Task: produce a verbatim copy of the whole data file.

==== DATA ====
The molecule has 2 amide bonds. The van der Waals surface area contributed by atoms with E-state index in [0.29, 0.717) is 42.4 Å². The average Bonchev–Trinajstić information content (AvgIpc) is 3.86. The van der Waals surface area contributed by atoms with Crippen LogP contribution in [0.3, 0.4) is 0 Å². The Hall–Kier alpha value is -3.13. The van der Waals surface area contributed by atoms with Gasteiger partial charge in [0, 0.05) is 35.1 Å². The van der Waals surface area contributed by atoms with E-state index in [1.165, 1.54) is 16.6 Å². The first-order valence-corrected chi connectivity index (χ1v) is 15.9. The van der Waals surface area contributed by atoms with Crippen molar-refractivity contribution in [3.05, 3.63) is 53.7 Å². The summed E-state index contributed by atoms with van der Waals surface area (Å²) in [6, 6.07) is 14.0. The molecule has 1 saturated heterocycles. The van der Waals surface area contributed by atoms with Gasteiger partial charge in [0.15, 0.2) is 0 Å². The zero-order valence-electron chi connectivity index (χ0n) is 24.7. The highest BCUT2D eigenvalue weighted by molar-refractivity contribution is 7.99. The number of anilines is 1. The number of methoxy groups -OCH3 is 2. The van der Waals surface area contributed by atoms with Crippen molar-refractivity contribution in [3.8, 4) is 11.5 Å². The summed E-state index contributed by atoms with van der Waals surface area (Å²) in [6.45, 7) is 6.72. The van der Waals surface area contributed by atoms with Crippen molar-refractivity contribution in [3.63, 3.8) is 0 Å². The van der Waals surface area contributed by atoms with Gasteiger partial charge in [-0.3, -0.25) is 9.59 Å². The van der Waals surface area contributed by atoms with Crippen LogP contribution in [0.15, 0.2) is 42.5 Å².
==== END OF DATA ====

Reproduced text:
The molecule has 2 amide bonds. The van der Waals surface area contributed by atoms with E-state index in [0.29, 0.717) is 42.4 Å². The average Bonchev–Trinajstić information content (AvgIpc) is 3.86. The van der Waals surface area contributed by atoms with Crippen LogP contribution in [0.3, 0.4) is 0 Å². The Hall–Kier alpha value is -3.13. The van der Waals surface area contributed by atoms with Gasteiger partial charge in [0, 0.05) is 35.1 Å². The van der Waals surface area contributed by atoms with E-state index in [1.165, 1.54) is 16.6 Å². The first-order valence-corrected chi connectivity index (χ1v) is 15.9. The van der Waals surface area contributed by atoms with Crippen molar-refractivity contribution in [3.05, 3.63) is 53.7 Å². The summed E-state index contributed by atoms with van der Waals surface area (Å²) in [6, 6.07) is 14.0. The molecule has 1 saturated heterocycles. The van der Waals surface area contributed by atoms with Gasteiger partial charge in [0.15, 0.2) is 0 Å². The zero-order valence-electron chi connectivity index (χ0n) is 24.7. The highest BCUT2D eigenvalue weighted by molar-refractivity contribution is 7.99. The number of anilines is 1. The number of methoxy groups -OCH3 is 2. The van der Waals surface area contributed by atoms with Crippen molar-refractivity contribution in [3.8, 4) is 11.5 Å². The summed E-state index contributed by atoms with van der Waals surface area (Å²) in [6.45, 7) is 6.72. The van der Waals surface area contributed by atoms with Crippen molar-refractivity contribution in [3.63, 3.8) is 0 Å². The van der Waals surface area contributed by atoms with Gasteiger partial charge in [-0.3, -0.25) is 9.59 Å². The van der Waals surface area contributed by atoms with Crippen LogP contribution in [0.15, 0.2) is 42.5 Å².